I’m pretty curious if search engines are still not respecting their own imposed crawling filter:
It’s been almost an year now, since the search community introduced the rel=”nofollow” attribute. It was a ground breaking technique for spammers and not only, but the question is does it still work?
Google started the trend when they announced the new attribute. Along with them hoped onboard also Yahoo and MSN and a lot of other blog-related sites. The original idea was to stop the comment spam on blogs. Well, it had an impact, but not the one desired, because spam still exists even with the nofollow-ed links.
One day a few months ago I wanted to see which search engines obey to this rule, and which don’t, which follow links which are given rel=”follow” and which don’t. I put a special file on my site fur testing purposes only, which I marked it with nofollow. A couple of months later here we are, and I have an interesting piece of data I want to share.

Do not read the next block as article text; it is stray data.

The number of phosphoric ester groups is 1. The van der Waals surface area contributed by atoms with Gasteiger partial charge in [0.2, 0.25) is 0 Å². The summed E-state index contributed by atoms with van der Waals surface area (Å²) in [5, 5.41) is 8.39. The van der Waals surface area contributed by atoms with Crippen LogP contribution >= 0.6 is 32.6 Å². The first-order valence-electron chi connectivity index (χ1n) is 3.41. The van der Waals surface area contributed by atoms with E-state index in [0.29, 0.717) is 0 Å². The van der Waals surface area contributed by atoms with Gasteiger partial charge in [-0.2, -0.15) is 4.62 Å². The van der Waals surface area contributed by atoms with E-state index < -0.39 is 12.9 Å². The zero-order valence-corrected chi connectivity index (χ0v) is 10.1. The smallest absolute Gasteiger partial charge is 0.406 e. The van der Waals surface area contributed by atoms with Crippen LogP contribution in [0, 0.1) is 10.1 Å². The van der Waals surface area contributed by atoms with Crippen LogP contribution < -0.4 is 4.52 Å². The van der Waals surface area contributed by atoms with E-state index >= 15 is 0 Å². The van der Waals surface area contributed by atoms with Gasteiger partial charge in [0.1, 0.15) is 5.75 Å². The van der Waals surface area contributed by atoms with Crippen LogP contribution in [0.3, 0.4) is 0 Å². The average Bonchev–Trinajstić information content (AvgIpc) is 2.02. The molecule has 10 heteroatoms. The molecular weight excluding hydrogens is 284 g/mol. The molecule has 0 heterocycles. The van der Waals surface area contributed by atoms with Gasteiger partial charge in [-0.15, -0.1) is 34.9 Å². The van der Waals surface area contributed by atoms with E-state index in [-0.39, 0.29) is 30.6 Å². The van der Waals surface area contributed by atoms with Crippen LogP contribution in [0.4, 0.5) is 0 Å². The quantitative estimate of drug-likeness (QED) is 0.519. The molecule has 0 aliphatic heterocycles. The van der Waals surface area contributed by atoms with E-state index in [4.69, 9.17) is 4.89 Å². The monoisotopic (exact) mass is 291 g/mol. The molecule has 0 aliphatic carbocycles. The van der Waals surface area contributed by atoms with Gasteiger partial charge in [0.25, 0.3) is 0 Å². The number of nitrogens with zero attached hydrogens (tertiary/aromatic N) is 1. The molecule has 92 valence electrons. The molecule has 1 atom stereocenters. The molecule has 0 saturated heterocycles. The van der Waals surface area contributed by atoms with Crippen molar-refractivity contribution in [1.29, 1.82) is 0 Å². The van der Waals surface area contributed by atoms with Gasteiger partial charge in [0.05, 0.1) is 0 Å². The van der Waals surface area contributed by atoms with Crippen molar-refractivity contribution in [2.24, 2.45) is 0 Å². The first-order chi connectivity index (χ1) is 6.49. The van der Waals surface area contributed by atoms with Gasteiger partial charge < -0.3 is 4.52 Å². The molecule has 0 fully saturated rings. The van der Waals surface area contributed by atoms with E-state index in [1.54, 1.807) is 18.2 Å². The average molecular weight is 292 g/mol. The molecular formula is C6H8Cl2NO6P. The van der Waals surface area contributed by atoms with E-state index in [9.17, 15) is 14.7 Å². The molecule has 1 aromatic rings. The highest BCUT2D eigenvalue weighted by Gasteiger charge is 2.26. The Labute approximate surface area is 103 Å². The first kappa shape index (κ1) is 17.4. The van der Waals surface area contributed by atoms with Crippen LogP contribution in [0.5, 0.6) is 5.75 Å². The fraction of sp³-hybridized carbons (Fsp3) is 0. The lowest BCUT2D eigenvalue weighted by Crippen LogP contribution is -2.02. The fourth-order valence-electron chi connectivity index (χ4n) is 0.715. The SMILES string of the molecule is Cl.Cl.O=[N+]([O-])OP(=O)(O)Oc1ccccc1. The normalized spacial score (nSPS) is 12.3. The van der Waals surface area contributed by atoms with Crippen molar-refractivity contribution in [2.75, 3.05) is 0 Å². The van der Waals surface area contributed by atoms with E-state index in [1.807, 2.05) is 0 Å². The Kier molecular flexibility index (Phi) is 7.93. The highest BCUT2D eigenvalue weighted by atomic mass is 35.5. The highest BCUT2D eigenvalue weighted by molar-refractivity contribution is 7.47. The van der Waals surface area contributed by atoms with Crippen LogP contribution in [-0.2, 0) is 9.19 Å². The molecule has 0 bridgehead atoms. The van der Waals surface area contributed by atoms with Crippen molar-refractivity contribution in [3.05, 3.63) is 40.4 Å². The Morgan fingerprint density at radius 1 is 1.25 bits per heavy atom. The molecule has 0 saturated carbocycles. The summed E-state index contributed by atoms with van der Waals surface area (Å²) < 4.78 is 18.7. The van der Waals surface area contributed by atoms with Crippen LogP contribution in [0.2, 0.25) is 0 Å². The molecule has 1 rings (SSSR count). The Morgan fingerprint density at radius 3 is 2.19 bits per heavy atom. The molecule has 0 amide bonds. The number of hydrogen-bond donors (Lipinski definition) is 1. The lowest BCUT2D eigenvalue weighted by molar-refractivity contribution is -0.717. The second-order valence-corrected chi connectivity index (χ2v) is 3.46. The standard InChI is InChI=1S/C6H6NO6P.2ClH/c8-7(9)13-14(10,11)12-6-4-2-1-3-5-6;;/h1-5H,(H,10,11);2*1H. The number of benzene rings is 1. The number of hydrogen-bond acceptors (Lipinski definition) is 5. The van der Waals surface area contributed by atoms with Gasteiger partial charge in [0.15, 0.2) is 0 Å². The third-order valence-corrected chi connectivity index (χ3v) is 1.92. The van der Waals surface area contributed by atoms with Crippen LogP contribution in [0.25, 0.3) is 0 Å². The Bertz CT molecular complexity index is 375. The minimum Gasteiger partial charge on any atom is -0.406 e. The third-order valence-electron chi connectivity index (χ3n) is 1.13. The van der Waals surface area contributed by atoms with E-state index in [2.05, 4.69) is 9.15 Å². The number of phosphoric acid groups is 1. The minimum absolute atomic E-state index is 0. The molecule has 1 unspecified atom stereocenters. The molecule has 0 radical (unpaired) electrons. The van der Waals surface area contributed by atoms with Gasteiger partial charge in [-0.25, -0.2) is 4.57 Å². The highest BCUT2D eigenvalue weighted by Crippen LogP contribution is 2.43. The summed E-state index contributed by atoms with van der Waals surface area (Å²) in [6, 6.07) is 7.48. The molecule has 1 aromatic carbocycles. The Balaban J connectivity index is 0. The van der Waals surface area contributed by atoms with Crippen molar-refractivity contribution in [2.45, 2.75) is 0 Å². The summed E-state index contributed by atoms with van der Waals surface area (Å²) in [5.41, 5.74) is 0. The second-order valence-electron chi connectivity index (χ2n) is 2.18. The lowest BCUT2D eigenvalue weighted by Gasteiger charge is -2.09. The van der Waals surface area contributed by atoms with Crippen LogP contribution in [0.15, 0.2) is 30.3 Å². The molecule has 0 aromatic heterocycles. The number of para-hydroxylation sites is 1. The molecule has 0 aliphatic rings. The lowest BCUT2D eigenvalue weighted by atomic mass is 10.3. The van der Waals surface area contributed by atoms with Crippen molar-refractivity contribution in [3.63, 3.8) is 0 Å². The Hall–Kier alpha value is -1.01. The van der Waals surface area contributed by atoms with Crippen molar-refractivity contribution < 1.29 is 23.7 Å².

Source Article (Februari 2006)
I’m using the rel=”nofollow” attribute quite a lot because I often want to limit the amount of links to say my contact page, to prevent that this page is indexed higher than my other pages.
Does anyone know if this is true:
Well, I think you missed the idea a little bit: crawling (“hitting”) on link is not mentioned to be prohibited by nofollow. Nofollow items will never appear in SERPs, they will never be included into PR counting and they will not be taken into consideration as backlinks. That’s the idea.